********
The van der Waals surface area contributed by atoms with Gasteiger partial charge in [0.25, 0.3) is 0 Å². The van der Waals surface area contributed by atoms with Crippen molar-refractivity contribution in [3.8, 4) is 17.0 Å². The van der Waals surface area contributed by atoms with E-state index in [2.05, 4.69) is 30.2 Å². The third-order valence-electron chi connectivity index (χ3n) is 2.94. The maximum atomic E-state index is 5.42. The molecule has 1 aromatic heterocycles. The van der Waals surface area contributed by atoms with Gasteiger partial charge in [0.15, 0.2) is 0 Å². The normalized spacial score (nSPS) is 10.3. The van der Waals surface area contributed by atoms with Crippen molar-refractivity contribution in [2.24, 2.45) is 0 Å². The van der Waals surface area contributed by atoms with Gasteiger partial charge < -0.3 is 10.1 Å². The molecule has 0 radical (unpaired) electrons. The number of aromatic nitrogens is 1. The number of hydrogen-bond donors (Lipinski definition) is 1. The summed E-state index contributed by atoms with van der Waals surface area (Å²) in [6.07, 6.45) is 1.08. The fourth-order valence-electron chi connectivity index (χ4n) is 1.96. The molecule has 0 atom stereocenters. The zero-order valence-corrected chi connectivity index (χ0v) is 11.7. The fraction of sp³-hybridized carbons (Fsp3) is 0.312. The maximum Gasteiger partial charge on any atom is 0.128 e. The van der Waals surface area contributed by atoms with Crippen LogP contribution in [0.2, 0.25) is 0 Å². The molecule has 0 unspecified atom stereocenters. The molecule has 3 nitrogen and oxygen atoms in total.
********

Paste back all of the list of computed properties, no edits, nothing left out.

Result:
The van der Waals surface area contributed by atoms with Gasteiger partial charge in [0.25, 0.3) is 0 Å². The van der Waals surface area contributed by atoms with Crippen molar-refractivity contribution in [3.8, 4) is 17.0 Å². The van der Waals surface area contributed by atoms with E-state index in [2.05, 4.69) is 30.2 Å². The third-order valence-electron chi connectivity index (χ3n) is 2.94. The maximum atomic E-state index is 5.42. The molecule has 1 aromatic heterocycles. The van der Waals surface area contributed by atoms with Gasteiger partial charge in [0.15, 0.2) is 0 Å². The normalized spacial score (nSPS) is 10.3. The van der Waals surface area contributed by atoms with Crippen molar-refractivity contribution in [2.24, 2.45) is 0 Å². The van der Waals surface area contributed by atoms with Gasteiger partial charge < -0.3 is 10.1 Å². The molecule has 0 radical (unpaired) electrons. The number of aromatic nitrogens is 1. The number of hydrogen-bond donors (Lipinski definition) is 1. The summed E-state index contributed by atoms with van der Waals surface area (Å²) in [6.07, 6.45) is 1.08. The fourth-order valence-electron chi connectivity index (χ4n) is 1.96. The molecule has 0 atom stereocenters. The zero-order valence-corrected chi connectivity index (χ0v) is 11.7. The fraction of sp³-hybridized carbons (Fsp3) is 0.312. The maximum Gasteiger partial charge on any atom is 0.128 e. The van der Waals surface area contributed by atoms with Crippen LogP contribution in [0.2, 0.25) is 0 Å². The molecule has 0 unspecified atom stereocenters. The molecule has 3 nitrogen and oxygen atoms in total.